The sign outside my door reads, “Stay calm, and remember your baptism.” This past week, I learned more about what that actually means. I was on my way to the hospital’s NICU. The only child of a family was put on hospice care. The child, Baby A, was twenty-four days old.
I had never been to that NICU and was lost. As I tried to find my way, the driver behind me honked, and revved his engine; he was more than frustrated with my stops and starts. Meanwhile, I was muttering about how that driver couldn’t even take a moment to offer courtesy or grace to a fellow-driver. When I finally made it to the check-in window outside the NICU, the receptionist was having a conversation on the phone and with other colleagues about this and that, while I stood there waiting. I confess to you, that my heart held none of the grace or courtesy I had wished for myself.
Finally I was looking into the eyes of Baby A’s parents as they searched for answers and wept with grief. I rubbed the fuzzy head of Baby A, as we prayed. Then they asked to baptize their sweet son. From a plastic hospital dish, I dipped the consecrated water onto Baby A’s head, in the name of the Father, Son, and Holy Spirit. As the water dripped down his head, you could feel the room change. Grace was in the room. It didn’t just feel like Baby A was dripping with it, but that it was being poured out on us adults again.
We stood there clinging to the God who offers this grace. We remembered that grace is poured out to save us. We don’t earn it, but it is a gift offered to any and all as they (or their parents) receive Christ. It is a grace which is so large that it stretches from this life into the next. And we place our trust in that grace to carry us.
We are a people of grace. I reflected upon the number of times that day I had treated grace like it was mine to dish out to some and to withhold from others. We humans often do withhold treating others patiently, kindly and supportively when their actions aren’t what we need or want them to be. But grace isn’t’ mine, and it isn’t yours. It is God’s and it is poured out on any and all. We are simply to honor that gift by the way we share it with others.
This week we are thankful for God’s arms of grace in which Baby A now rests in heaven. Let us practice living as people of grace. Let us practice being patient, kind and forgiving when things don’t go our way and when people don’t act as we think they should. In other words, “Stay calm, and remember your baptism.”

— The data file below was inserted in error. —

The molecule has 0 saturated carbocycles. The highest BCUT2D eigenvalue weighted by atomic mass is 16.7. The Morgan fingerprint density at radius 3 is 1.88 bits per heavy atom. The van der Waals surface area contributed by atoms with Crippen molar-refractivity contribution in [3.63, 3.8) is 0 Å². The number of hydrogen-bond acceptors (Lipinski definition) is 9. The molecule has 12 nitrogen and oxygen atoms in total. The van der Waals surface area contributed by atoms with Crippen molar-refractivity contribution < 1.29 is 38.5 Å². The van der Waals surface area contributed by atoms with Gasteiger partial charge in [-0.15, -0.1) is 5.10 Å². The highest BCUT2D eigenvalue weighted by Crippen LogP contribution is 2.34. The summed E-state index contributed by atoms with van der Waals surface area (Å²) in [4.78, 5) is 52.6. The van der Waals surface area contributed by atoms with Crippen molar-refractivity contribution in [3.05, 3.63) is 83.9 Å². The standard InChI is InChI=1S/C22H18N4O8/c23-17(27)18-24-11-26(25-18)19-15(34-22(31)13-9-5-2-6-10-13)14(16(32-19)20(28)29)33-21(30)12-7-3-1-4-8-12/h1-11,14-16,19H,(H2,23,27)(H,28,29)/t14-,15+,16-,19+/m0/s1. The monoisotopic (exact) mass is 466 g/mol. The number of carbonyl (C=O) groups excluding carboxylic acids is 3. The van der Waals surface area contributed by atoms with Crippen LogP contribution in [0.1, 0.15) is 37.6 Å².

Community Life: What’s Happening at Old Bethel
Through the Hearts & Stories small gatherings I have met with about seventy folks and heard some beautiful stories of faith and calling. These conversations will help provide narrative data which can help shape our next steps together.
There has been a great deal of goal setting going on! Because in ministry we work for Jesus, we all are taking part in accountable leadership. Pastor Matthew and the Family Ministry team has been goal setting. I have turned in my quarterly goals to the SPRC. Pastor Saul reports weekly on goal progress in Hispanic Ministry as set by the Congregational Development grant. Next week, I will get to read the goals different Old Bethel committees have set in years past and have been working on. When we meet goals, we celebrate and praise God! When we don’t meet goals, we then make decisions which will allow us to move forward in the ministry of Jesus Christ.
This Sunday, join us as we formally commission and celebrate Pastor Matthew. He was formally appointed to Old Bethel in September and we want to formally celebrate his faithful ministry! 12:30 in Fellowship Hall: Come celebrate Pastor Matthew!
Sign-up to help serve at Summer Fare (Community Fish Fry and Fun) by contacting Mike or Janet Tucker at 467-4669 or 894-3672 or email@example.com or firstname.lastname@example.org.
Serving Christ Together,